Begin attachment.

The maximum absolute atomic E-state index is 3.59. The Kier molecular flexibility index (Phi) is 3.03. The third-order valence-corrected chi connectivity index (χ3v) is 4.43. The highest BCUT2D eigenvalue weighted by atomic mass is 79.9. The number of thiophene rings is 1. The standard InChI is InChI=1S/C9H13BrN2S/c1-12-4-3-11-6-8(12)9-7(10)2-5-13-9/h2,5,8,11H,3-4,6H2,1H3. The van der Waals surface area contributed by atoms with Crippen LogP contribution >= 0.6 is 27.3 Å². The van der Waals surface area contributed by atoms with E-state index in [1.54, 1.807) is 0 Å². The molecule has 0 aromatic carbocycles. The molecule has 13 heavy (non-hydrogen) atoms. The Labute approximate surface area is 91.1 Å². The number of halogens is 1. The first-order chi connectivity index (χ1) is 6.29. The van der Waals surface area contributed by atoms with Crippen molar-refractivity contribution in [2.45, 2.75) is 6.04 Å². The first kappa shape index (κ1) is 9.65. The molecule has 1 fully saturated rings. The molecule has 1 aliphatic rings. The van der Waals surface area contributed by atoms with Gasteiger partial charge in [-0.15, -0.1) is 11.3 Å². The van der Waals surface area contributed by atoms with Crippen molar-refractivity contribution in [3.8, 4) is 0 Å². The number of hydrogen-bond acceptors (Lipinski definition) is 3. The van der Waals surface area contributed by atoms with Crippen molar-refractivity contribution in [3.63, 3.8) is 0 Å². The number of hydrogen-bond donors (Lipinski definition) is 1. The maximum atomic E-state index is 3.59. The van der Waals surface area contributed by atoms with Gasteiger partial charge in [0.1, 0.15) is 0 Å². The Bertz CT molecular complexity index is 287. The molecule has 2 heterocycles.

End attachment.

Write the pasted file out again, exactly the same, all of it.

The maximum absolute atomic E-state index is 3.59. The Kier molecular flexibility index (Phi) is 3.03. The third-order valence-corrected chi connectivity index (χ3v) is 4.43. The highest BCUT2D eigenvalue weighted by atomic mass is 79.9. The number of thiophene rings is 1. The standard InChI is InChI=1S/C9H13BrN2S/c1-12-4-3-11-6-8(12)9-7(10)2-5-13-9/h2,5,8,11H,3-4,6H2,1H3. The van der Waals surface area contributed by atoms with Crippen LogP contribution >= 0.6 is 27.3 Å². The van der Waals surface area contributed by atoms with E-state index in [1.54, 1.807) is 0 Å². The molecule has 0 aromatic carbocycles. The molecule has 13 heavy (non-hydrogen) atoms. The Labute approximate surface area is 91.1 Å². The number of halogens is 1. The first-order chi connectivity index (χ1) is 6.29. The van der Waals surface area contributed by atoms with Crippen molar-refractivity contribution in [2.45, 2.75) is 6.04 Å². The first kappa shape index (κ1) is 9.65. The molecule has 1 fully saturated rings. The molecule has 1 aliphatic rings. The van der Waals surface area contributed by atoms with Gasteiger partial charge in [-0.15, -0.1) is 11.3 Å². The van der Waals surface area contributed by atoms with Crippen molar-refractivity contribution in [3.8, 4) is 0 Å². The number of hydrogen-bond acceptors (Lipinski definition) is 3. The van der Waals surface area contributed by atoms with Crippen molar-refractivity contribution in [3.63, 3.8) is 0 Å². The number of hydrogen-bond donors (Lipinski definition) is 1. The maximum atomic E-state index is 3.59. The van der Waals surface area contributed by atoms with Gasteiger partial charge in [0.1, 0.15) is 0 Å². The Bertz CT molecular complexity index is 287. The molecule has 2 heterocycles.